21/09/2018 11:03 BST | Updated 21/09/2018 11:09 BST

UK Parliament Is Going Plastic-Free For 2019 – Here's What They're Replacing It With

The future is plant-based 🌱

In a bid to set an example on all things environmental, UK Parliament will go plastic-free by 2019 – ditching single-use plastics in favour of compostables. 

All cutlery, coffee cups and lids, soup containers, takeaway food containers, salad boxes and straws supplied across the House of Commons and the House of Lords will be made from plant-based products.

New waste bins will be provided for used compostable items, which will then be emptied and sent to a specialist waste facility where a combination of heat and microbes will break the waste down and turn it into compost for the garden. 

Meanwhile food waste will be captured separately and sent to an anaerobic digestion facility to produce biofertiliser and methane gas for energy generation.

Getty / HuffPost UK

These moves come after campaigners urged politicians to ditch single-use plastic at the start of this year. Figures released at the time showed one million disposable coffee cups were purchased in Parliament last year and, in total, more than two million avoidable single-use plastic items were purchased by the House of Commons and the House of Lords in 2017.

Compostable products are one of several measures Parliament is taking to eliminate its sale and use of avoidable single-use plastics by next year.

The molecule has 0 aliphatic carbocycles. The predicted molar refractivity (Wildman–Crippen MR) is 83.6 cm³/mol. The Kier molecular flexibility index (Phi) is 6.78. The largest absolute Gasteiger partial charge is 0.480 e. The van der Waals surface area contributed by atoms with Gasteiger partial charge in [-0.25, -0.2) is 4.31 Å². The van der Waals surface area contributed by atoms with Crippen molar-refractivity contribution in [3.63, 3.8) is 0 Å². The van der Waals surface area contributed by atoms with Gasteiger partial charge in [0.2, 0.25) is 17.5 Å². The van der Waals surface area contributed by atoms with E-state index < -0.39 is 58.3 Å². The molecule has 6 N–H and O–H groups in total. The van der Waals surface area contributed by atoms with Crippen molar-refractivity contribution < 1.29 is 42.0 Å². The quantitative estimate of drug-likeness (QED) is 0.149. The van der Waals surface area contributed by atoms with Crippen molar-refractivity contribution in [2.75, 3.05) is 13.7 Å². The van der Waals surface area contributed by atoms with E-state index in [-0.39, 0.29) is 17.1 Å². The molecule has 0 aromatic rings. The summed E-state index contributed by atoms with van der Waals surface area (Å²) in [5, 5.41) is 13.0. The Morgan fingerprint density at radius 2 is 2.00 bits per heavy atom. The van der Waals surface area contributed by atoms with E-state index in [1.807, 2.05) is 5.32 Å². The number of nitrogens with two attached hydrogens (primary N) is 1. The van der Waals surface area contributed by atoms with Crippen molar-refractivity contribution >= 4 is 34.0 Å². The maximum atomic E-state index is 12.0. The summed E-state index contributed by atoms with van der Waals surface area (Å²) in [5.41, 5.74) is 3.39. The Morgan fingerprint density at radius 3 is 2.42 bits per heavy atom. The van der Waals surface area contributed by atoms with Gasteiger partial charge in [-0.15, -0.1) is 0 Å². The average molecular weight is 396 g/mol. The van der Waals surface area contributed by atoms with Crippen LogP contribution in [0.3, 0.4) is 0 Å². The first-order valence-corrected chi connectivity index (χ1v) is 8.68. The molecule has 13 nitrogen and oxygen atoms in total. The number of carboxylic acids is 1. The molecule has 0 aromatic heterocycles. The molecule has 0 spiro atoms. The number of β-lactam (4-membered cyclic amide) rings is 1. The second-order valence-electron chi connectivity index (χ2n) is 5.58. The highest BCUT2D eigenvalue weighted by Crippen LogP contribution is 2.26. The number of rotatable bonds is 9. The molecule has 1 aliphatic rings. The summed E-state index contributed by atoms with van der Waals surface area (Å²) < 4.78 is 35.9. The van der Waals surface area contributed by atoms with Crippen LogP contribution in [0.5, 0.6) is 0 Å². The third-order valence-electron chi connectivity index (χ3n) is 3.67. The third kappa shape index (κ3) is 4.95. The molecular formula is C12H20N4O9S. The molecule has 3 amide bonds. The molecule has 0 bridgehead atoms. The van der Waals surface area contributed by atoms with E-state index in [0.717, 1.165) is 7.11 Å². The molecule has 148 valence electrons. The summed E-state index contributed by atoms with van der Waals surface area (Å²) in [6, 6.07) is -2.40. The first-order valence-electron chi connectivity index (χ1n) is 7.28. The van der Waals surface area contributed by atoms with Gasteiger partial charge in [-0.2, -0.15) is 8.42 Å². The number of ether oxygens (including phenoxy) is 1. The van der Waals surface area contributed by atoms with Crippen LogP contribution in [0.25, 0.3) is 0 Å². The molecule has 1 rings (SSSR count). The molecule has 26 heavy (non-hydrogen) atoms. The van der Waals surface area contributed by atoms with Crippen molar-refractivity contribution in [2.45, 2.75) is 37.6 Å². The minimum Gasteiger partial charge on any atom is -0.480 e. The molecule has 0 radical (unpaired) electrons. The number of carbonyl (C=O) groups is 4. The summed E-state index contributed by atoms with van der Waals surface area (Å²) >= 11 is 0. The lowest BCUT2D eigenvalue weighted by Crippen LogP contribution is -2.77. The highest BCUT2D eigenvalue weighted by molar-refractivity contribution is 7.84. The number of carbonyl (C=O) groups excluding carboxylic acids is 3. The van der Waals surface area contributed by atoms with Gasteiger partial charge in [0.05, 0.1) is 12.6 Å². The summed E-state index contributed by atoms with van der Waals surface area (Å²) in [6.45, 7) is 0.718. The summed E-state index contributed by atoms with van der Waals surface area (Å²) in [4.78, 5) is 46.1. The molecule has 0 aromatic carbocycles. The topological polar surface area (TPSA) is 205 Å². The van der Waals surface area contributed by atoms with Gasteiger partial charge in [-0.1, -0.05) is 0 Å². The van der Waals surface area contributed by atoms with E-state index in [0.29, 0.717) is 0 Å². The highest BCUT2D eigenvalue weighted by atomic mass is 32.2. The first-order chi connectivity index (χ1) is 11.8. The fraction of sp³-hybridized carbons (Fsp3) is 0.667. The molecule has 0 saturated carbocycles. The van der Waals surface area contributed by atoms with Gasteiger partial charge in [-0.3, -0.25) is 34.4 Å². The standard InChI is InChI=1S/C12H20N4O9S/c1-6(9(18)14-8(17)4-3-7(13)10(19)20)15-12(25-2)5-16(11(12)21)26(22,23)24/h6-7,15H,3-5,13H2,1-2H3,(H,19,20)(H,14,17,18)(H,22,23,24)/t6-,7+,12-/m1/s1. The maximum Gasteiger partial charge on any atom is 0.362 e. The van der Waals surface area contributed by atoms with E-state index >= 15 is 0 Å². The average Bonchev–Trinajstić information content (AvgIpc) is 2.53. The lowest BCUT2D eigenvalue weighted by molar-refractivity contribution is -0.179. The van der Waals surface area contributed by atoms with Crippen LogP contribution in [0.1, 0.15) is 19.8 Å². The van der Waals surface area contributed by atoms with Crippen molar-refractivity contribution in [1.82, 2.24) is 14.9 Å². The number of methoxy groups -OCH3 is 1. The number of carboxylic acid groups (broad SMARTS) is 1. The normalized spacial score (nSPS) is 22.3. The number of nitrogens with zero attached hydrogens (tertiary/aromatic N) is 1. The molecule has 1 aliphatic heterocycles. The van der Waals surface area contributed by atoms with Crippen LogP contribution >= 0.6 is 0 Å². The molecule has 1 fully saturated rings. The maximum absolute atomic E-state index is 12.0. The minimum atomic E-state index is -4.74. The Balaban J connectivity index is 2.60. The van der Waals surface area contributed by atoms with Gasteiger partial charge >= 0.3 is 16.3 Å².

In June it introduced re-usable coffee cups, more than one thousand of which have already been sold to MPs, Peers, visitors and staff. From October 2018, it will stop selling bottled water, which will immediately remove 120,000 plastic bottles from circulation annually.

Plastic condiment sachets have also been identified as unnecessary and will be replaced with a sustainable alternative, while plastic carrier bags will continue to be phased out in retail outlets on the Parliamentary Estate during 2018-19.

Sir Paul Beresford MP, Chair of the Commons Administration Committee, which recommended the proposals for the House of Commons, said he was delighted to see significant progress being made towards “challenging targets”.

“The measures we are introducing are ambitious and wide ranging, covering not just coffee cups but an array of items from plastic bottles, our new compostable products, to condiment sachets and stationery,” he said. “Our aim is to remove, as far as possible, disposable plastic items from the Parliamentary Estate.